Back to the Work of Tomorrow

The events of the 2016 presidential election in the United States left me feeling…well, it’s quite difficult to put words to it, really. Honestly, I can say that I’ve never felt that particular hodgepodge of emotions before, and I hope that I won’t ever have to feel it again! As we know however, the future is an uncertainty and I have to accept the fact that events may just not go the way I want them to — even really big events of historic proportions. While I cannot find any good, as of yet, in the political outcome of the election, I am starting to move beyond the emotional, reactionary, and defensive, and into the realm of healing, understanding, and genuine compassion and interest. I do not accept that half of my fellow citizens have an intentional malice toward others for no reason. I know first-hand that U.S. Americans are a people who value fair-dealing, straight-talking and equality. Yet, with that said, it is impossible for me to pretend that I, as a cisgender queer white male, have had a full glimpse into the limitations and systemic under-thumbing that many of my fellow citizens who are not of that particular intersectional identity have had. In short, I know that I am privileged and I believe that in that knowledge lies the first footing of our climb toward a better, and fairer tomorrow.

Politics in the USA are particularly polarizing, likely because we have only two viable political parties, thereby enforcing an either/or mentality. I think anyone with half a brain can understand exactly who those are who benefit from this dichotomous splitting of the populace. I doubt however that most understand just how intentional the enforcement of that rift is. By pitting us against each other, having us devolve into petty squabbling about issues that really require no political debate at all and are matters of individual liberty, the work of the power-merchants quite astoundingly takes care of itself. A divided people is a conquered people. My aim here is not to come across as some sort of revolutionary. I deplore revolution! Instead, I draw comfort and security in knowing that there is an ever-unfolding evolution that carries us all forward; sometimes faster and sometimes slower than we might like. I believe that we are now at a place where we must evolve or face the consequences of our laziness, clannishness, our knee-jerk judgements in ‘othering’ before we have had any chance at all to understand what the phrase, “These United States…” might mean to people who don’t look like us, speak the same language as we do, share our religious convictions, or have access to the privilege that we take as a given. That means all of us have to reassess. All of us, even us liberals who are often so very self-congratulatory and satisfied with ourselves for being, “woke”.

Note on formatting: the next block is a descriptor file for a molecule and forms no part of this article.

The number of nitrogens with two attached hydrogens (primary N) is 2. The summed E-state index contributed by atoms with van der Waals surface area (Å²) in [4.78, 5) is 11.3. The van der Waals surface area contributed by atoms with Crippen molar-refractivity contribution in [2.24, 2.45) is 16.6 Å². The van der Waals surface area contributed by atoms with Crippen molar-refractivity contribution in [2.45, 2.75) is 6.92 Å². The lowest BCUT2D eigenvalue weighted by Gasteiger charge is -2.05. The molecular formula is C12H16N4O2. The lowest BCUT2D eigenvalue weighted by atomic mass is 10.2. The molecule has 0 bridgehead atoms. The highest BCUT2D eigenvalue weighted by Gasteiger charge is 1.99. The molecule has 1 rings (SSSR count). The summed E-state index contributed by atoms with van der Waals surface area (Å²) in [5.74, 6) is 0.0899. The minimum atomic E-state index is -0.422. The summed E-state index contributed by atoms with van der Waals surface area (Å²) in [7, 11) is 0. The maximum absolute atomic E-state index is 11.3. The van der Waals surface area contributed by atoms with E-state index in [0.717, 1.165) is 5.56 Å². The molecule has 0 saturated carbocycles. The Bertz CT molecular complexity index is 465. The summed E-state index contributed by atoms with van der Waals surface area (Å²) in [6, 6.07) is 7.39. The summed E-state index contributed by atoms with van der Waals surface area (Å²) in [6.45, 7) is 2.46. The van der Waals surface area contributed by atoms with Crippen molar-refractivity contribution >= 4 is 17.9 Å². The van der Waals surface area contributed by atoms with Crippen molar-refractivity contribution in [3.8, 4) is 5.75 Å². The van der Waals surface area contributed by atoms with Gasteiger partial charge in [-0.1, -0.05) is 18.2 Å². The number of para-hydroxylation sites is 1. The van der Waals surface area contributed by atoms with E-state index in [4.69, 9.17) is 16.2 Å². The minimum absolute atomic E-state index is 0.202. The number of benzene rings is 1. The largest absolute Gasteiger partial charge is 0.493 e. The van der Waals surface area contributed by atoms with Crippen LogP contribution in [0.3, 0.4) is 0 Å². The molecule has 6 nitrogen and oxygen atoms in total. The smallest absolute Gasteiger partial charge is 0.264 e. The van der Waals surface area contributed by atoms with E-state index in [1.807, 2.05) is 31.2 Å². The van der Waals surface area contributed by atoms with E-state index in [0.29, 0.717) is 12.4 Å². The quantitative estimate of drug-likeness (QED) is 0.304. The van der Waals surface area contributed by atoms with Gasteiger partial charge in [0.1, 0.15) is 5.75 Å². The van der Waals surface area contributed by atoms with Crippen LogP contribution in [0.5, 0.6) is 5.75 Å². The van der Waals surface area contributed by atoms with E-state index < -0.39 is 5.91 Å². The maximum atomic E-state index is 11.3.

Clinton’s loss for me, somehow underlined latent fears and mistrust that I’d always harbored toward  my own people. I took the rejection of her liberal-centrist platform as a rejection of those Americans who identified with that platform. When we were called snowflakes, or social justice warriors, or leftist weirdos, I sincerely didn’t grasp how my liberal viewpoint couldn’t be shared by the whole country. Liberal, after all, comes from the Latin for free, and doesn’t everyone want to be free? Well, that’s a much more involved question than I could ever attempt to answer here, but I am coming to realize that pinning down a meaning for words like freedom, might be the work of a lifetime, of generations, maybe of forever. Perhaps such dreams cannot be interpreted or relayed, maybe they have to be dreamt and re-dreamt until they aggregate into a collective unconsciousness whereby reference points such as origin are so forgotten and unnecessary that they become regarded as purely obvious. We are not there yet.

“If at first you don’t succeed — try, try again.” So for me, it is back to work. Back to doing my small part in the unfolding of the American experiment. I cannot be certain that it will all go the way I hope, for that is the nature of experiments. What I can do however, is look into my neighbor’s eyes. I can hug my radically politically opposite-minded family members and tell them that I am happy to see them, and I can mean it. I can show up and share my point of view, and maybe even more vitally, I can listen. I can listen when the words I hear make my blood boil, when I fear that I might disproportionately react to an opinion which I find abhorrent, dismissive, abusive,  or bigoted. I can listen without feeling that I have to debate and negate the arguments given by people  with whom I disagree concerning policies I find unjust. And most importantly, and I believe that here is where we will find our work over the course of these next years, I can slowly, excruciatingly slowly, interject spaces of commonality, equity, agreement, fairness, optimism, progress, and evolution. It is a long march forward, and when we get there, and WE WILL GET THERE, we will need as many free hands, and willing helpers as possible to turn that collective recurring dream into something that might bravely be called tomorrow.





2 thoughts on “Back to the Work of Tomorrow

  1. Mostly, I’m mad at the DNC for fronting such an unlikeable, unpopular candidate. ANYONE ELSE would’ve won. Joe Biden would’ve mopped the floor with Trump’s hair. But no.

    I have no idea what cisgender means. And I work in New York City!

    Liked by 1 person

    • Hi, Exile. Thanks for your comment. I think a lot of people share your opinion. Still, I wish something as momentus as a presidential election wouldn’t have to be reduced to a high school class president popularity contest. I just hope we can come up with a decent alternative in 2020!


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